Post date: August 29, 2002 — 3:30 p.m.
This afternoon, in his annual orientation speech to new students, Harvard Law School Dean Robert C. Clark spoke of the need for “moral courage” among the nation’s lawyers and business leaders.
“In any career path you choose, you will be faced with moral dilemmas and pitfalls all along the way,” said Clark. Specifically citing Enron and other corporate scandals, he added, “Every day newspapers are filled with stories about lawyers who have made tragic mistakes for themselves and their clients because their decisions and advice were not anchored in a clear sense of what is right.”
“Ask the tough questions,” Clark went on to say. “Isn’t there a conflict of interest here? Should there be an independent committee? Should we have clear rule that we shouldn’t do this? And if clients insist on going forward, you must say, ‘No, we can’t do this. This is wrong.'”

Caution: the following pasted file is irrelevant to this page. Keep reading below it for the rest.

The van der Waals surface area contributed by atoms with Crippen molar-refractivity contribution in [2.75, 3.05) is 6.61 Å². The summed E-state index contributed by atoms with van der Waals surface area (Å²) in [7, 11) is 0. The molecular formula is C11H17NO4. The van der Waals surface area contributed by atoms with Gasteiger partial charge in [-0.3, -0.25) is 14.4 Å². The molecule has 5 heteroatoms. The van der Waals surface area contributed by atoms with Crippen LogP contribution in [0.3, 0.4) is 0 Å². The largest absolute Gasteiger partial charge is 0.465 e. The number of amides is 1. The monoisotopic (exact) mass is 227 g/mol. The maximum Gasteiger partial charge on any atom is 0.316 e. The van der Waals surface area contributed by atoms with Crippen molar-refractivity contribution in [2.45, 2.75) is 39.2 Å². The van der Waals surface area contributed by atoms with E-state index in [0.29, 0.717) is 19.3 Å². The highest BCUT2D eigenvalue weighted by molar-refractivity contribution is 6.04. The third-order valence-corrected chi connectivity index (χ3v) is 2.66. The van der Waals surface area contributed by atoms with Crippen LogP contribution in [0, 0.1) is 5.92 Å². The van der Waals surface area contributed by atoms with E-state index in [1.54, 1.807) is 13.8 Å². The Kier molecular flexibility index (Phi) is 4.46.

A corporate law specialist, Clark was appointed dean of Harvard Law School in 1989. He is currently the longest serving dean of a Harvard school or faculty. His book Corporate Law has been used at law schools throughout the country and is considered one of the definitive textbooks on the subject.
Clark spoke to a crowd more than 500 students, faculty members, and Harvard Law administrators.